|The Problem We All Live With by Norman Rockwell (1963)|
This came in under the radar according to the article above and this one at the Atlantic. That seems to be what this President is good at. Imagine if he had placed a more confrontational piece of art by some African-American agitator! No, he chose a piece of art by Norman Rockwell, the icon of American Conservatism, the official illustrator of the Boy Scouts of America as well as old-time values. This artist was someone that I think even Sarah would have to admit was a "real" American. Just think how that big guy on the radio (with the cigar) from up the river a ways at Cape Girardeau, Missouri, would have reacted to some more overt promotion of Civil Rights history from this President.
And here's Rockwell at his best. What a great picture to tell a story! And to take such an ugly part of our real American history and turn it to such a positive, uplifting message! I mean, the "N" word is there for heaven's sake! And in about the only way it could ever be conveyed with a powerful, yet uplifting message. It's that ugly word, along with the three "K's" fading into the background on the dirty, cracked wall tainted by rotten fruit. Contrast that to the beautiful little girl exercising a basic, fundamental, civil right of public education flanked by those strong, yet anonymous symbols of federal law in the protecting those sacred rights. Here's a very good analysis of this painting to consider beyond my feeble thoughts.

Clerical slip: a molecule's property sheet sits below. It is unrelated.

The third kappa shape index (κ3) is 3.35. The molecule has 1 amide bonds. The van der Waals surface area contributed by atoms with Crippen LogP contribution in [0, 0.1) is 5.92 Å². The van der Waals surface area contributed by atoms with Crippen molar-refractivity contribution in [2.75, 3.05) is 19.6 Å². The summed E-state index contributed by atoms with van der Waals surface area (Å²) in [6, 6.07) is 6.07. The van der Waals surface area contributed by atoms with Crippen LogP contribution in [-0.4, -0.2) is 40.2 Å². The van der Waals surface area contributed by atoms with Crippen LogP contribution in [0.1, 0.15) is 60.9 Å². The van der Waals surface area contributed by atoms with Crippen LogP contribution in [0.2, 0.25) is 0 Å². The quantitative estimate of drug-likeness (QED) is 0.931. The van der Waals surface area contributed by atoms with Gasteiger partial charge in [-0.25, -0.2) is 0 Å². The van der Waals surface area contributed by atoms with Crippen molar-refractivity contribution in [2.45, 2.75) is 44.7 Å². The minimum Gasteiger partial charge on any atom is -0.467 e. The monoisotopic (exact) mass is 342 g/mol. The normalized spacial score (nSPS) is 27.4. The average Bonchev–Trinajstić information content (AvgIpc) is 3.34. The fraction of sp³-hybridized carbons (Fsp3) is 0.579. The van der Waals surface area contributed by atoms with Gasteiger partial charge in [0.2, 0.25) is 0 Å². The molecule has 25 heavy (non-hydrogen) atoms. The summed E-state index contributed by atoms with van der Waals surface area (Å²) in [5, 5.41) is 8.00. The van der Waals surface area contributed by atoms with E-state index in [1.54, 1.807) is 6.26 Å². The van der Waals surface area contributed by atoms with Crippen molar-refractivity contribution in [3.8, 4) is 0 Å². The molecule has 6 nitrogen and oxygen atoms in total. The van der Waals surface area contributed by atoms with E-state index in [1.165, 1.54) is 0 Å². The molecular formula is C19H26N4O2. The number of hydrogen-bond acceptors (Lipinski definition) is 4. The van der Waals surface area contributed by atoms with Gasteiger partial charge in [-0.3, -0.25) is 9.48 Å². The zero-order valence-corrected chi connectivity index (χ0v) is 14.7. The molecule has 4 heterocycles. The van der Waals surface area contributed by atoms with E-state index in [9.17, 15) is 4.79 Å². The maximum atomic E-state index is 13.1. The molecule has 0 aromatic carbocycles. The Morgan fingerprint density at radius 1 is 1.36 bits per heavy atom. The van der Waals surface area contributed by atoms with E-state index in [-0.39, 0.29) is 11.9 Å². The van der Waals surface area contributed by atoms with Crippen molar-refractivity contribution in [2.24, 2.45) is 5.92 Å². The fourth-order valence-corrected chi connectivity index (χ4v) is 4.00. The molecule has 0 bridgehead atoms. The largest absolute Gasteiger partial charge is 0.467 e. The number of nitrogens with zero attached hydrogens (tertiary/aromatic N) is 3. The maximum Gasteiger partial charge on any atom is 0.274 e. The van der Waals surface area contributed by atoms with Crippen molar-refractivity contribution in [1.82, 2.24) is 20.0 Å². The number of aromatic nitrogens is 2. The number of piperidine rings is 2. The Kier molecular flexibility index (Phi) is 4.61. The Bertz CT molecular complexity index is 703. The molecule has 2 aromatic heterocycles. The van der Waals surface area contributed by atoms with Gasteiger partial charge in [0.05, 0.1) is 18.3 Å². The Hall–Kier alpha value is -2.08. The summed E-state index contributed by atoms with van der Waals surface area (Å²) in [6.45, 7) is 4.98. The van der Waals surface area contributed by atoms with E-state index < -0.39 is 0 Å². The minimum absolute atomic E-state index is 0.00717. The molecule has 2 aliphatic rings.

As I've said before, the mere reality of our current President is such an important symbol for the progress of our great nation. His continued subtle, but forceful reminders of what is important only add to the legacy (besides all his successes in helping to prevent Great Depression II, signing Health Care Reform, helping to liberate a few countries, taking out a significant terrorist or two, and even finding some common ground with the most irrational Congress since 1861, etc.) Keep up the good work, Mr. President!
In fact, you could even call it "American Exceptionalism."
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